Flex Fridays are actually good

It is becoming more common for tech companies to give all employees a Friday off periodically. These are referred to as “mental health days” or Flex Fridays. At my last company, this was once per quarter. Some do once a month or every other week. Some companies just make every week in summer a 4 day week.

This year, my current company changed the policy from one Flex Friday per month to no Flex Fridays at all. The reasoning is that sometimes these days are not actually “flexible” since they’re rigidly scheduled so may sometimes not work well for the release schedules of certain personnel or teams. They can also compress the rest of the week, piling up meetings that would usually be done on Fridays.

(There was also an undertone that Flex Fridays were an unfamiliar practice to some newer executives so therefore they are bad, but I won’t address that observation here.)

The benefits of frequent time off are clear to the company. But the alternative offered was to just take PTO whenever you need it because we have an unlimited PTO policy and that’s actually flexible. Based on over a decade of working remotely, here’s why that’s a naive decision and won’t prevent burnout as well as Flex Fridays.

People just won’t take time off

No matter how your company stresses it, most people will not take regular time off on their own. This is especially true of employees who are new to remote working.

There is always a guilt factor associated with taking off time that others are not taking. It is not a solution to tell people to stop feeling guilty. Human nature makes that impossible.

Theoretically cross training is a good way to ensure we’re all able to take some time with limited guilty feelings. In reality, we all have our own realm of ownership and even training others on what we do doesn’t mean they’ll have the time or area expertise to cover us the way we or others would prefer. Our coworkers have their own responsibilities, so even if they can technically do our job, we’re increasing their workload (and still, our own guilt) if we take a day off.

The beauty of Flex Fridays is that everyone’s off the same days. No guilt.

Meetings will wait till Monday

I’m not sure why you’d make sure you get a meeting in right before the company’s closed for a day. If the work associated with that meeting will wait, the meeting about it can wait.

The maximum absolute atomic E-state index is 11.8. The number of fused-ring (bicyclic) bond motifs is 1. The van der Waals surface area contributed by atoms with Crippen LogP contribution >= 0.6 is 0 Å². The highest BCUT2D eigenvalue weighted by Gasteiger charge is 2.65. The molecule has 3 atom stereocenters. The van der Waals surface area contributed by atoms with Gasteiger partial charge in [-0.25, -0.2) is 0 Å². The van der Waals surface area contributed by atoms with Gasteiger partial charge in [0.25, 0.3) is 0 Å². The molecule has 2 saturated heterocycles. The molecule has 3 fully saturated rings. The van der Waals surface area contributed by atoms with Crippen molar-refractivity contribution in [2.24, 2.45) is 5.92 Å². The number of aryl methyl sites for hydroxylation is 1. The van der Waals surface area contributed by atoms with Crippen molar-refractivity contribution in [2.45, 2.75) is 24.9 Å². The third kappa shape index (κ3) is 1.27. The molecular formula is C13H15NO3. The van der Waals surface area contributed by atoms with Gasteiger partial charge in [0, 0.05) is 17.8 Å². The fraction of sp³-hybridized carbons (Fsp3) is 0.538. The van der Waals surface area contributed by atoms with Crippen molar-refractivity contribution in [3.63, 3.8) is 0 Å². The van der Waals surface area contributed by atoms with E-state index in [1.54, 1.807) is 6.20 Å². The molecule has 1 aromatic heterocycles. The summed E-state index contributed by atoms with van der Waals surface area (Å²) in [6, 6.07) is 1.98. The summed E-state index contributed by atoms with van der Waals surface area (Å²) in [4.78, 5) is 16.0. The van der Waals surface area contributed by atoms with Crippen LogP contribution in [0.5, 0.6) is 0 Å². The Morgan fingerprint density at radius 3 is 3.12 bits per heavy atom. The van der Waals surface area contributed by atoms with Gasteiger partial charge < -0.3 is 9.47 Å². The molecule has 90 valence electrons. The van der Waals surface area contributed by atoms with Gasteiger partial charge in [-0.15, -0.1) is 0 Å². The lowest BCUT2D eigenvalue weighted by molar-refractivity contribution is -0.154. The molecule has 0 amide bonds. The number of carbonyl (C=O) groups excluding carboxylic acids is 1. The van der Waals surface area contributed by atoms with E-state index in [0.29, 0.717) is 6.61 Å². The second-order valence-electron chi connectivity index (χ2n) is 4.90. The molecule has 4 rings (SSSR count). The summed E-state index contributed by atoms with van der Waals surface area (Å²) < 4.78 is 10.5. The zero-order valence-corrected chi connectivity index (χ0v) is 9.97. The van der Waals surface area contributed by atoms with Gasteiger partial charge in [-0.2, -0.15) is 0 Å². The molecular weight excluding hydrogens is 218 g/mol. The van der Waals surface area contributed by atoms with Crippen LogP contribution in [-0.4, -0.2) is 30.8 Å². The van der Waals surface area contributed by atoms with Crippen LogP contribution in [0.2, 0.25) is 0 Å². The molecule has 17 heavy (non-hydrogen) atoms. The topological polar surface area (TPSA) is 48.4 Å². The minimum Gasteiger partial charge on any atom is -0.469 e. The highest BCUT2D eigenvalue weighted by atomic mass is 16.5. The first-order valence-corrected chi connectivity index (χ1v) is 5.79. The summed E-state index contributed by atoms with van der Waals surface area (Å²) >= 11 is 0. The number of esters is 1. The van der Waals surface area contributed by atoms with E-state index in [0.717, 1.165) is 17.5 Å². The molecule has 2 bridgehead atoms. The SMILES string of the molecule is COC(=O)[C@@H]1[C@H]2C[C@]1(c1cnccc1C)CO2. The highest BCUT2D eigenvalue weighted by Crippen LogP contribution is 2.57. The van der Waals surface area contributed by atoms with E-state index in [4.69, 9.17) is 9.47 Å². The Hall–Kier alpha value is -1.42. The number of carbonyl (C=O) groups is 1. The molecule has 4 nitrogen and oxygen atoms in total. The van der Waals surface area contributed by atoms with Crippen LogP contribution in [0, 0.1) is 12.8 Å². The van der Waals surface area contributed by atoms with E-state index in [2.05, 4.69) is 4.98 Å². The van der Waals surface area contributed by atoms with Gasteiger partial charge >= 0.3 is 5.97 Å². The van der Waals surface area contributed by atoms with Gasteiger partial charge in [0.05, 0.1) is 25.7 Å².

If you’re increasing work on one day to cover for a different day, you’re mismanaging your team, project, etc. Be aware of the calendar and consider it in your planning.

This isn’t a serious conversation when planning around national holidays, so it feels disingenuous to reference it in a Flex Fridays discussion.

Make Flex Fridays actually flexible

If a team has a pressing deployment, let them move their Flex Friday to another day. That’s fine. The key is the people on that team know that they can take a guilt-free day to reset.

Flex Fridays aren’t enough

Once in a while, even with regular days that the company is closed for everyone, we still need to take extended time (vacation!) to step away, spend time with those we love, and explore our world and ourselves. That’s where whatever cross training we’ve done will kick in. And sure, we’ll have some guilt scheduling that 2 weeks for a trip.

Don’t be an asshole about it. Ensure your current projects are covered, the people you work with are aware of your status, and try to schedule around significant team pushes. But take that time at least once a year.

Bonus: winter break

My last two companies have closed the office for a time around Christmas and New Year’s. Two weeks is a good timeframe for this. It’s a vacation that everyone takes (so guilt-free), during a time when families are already together.

Don’t make your employees choose family or coworkers during the holidays. Heck, half your employees will just take PTO during that time anyway and productivity tanks. Just close the office, give everyone the time. Then benefit from happy, talented employees who stick around.


I wouldn’t be writing this if I thought my company had a questionable motive like cost-cutting or productivity boosting. On the contrary, they clearly care about employee mental health and about making the company a desirable place to work.

As I told the recruiter who hired me, Flex Fridays was a primary reason I joined the company. It showed that the company understood humans and how we need that time to work at our best. Sadly, the point of the benefit was lost somewhere. Hopefully this article helps others who are considering a policy change or whether to take a job.